- creating an emission spectral signature in response to excitation of the emitter substance that overlaps the at least one narrow spectral range of the absorbing substance.
2. The method of claim 1 further comprising disposing the absorbing substance in a scattering substrate.
3. The method of claim 2 further comprising disposing the emitter substance in a coating on the scattering substrate.
4. The method of claim 1 further comprising disposing the absorbing substance and the emitter substance in a coating on a substrate.
5. The method of claim 1 further comprising providing a pigment or dye that emits a color under ambient lighting conditions.
6. The method of claim 1 further comprising disposing the absorbing substances and emitter substance on a security thread.
7. The method of claim 6 further comprising embedding the security thread in a currency note.
8. The method of claim 1 wherein the excitation is caused by an ultraviolet source.
9. The method of claim 1 further comprising disposing the emitter substance in a layer between a first and second substrate layer, the first and second substrate layer comprising the absorbing substance.
10. The method of claim 1 wherein the spectral signature comprises a plurality of notches within a spectral band.
11. The method of claim 10 wherein the spectral band is selected from the group consisting of the visible band, ultraviolet band and the infrared band.
12. The method of claim 1 wherein the emission spectral signature includes a notch in at least two spectral bands.
13. A security feature comprising:
- a plurality of first absorbing particles or compounds capable of absorbing emissions at at least one narrow spectral range;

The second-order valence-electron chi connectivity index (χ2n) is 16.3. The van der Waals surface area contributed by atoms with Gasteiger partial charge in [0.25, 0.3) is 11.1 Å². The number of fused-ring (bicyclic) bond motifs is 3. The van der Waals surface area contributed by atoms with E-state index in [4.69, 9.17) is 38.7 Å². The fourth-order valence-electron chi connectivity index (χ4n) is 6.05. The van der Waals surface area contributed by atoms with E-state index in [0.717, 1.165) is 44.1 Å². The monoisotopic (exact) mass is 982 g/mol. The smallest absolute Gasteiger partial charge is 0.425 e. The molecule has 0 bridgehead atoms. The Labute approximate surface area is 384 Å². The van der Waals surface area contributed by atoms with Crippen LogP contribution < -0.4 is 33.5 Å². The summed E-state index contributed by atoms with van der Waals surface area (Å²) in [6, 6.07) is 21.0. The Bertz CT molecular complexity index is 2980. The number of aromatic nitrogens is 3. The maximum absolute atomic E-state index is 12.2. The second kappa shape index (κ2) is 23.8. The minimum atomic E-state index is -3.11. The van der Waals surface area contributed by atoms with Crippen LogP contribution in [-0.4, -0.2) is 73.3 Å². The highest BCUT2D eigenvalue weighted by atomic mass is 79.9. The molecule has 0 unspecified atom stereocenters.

- a plurality of second emitter particles or compounds at least partially obscured by said first absorbing particles capable of emitting an emission across a spectral range; and
- wherein excitation of the absorbing particles or compounds and the emitter particles or compounds creates a unique spectral signature in conjunction with at least one overlapping narrow spectral range.
14. The security feature of claim 13 further comprising a scattering substrate, the absorbing particles or compounds being disposed in the substrate.
15. The security feature of claim 14 wherein the emitter particles or compounds are disposed in a coating on the scattering substrate.
16. The security feature of claim 15 wherein the coating contains a dye, phosphor or other emitter.
17. The security feature of claim 15 wherein the coating is an ink.
18. The security feature of claim 17 wherein the ink is selected from the group consisting of an Intaglio ink and a lithography ink.
19. The security feature of claim 13 wherein the emitter particles or compounds and the absorbing particles or compounds are selected from the group consisting of: quantum dots, dyes, chelates, metal-organics, rare-earth metals and nanostructure with plasmon-polariton resonance.
20. The security feature of claim 13 wherein the substrate comprises a security thread of a currency note.
21. The security feature of claim 13 wherein the absorbing particles or compounds and the emitter particles or compounds are disposed in a coating on a substrate.
22. The security feature of claim 13 further comprising a pigment that provides a color under ambient lighting.
23. The security feature of claim 13 wherein the excitation is due to exposure to an ultraviolet source.
24. The security feature of claim 13 wherein the unique spectral signature comprises a plurality of notches within a spectral band.
25. The security feature of claim 24 wherein the spectral band is selected from the group consisting of the visible band, ultraviolet band, the infrared band, and combinations thereof.
26. The security feature of claim 13 wherein the unique spectral signature comprises one or more absorptive notches in at least two spectral bands.
27. The security feature of claim 24 wherein the unique spectral signature comprises a ratio of depths of absorptive notches corresponding to two or more notches.
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Filed: Dec 8, 2008
Date of Patent: Sep 10, 2013
Patent Publication Number: 20100140501
Assignee: Spectra Systems Corporation (Providence, RI)
Inventor: Nabil M. Lawandy (Saunderstown, RI)
Primary Examiner: David Porta
Assistant Examiner: Yara Green
Application Number: 12/316,037
International Classification: G01J 1/58 (20060101);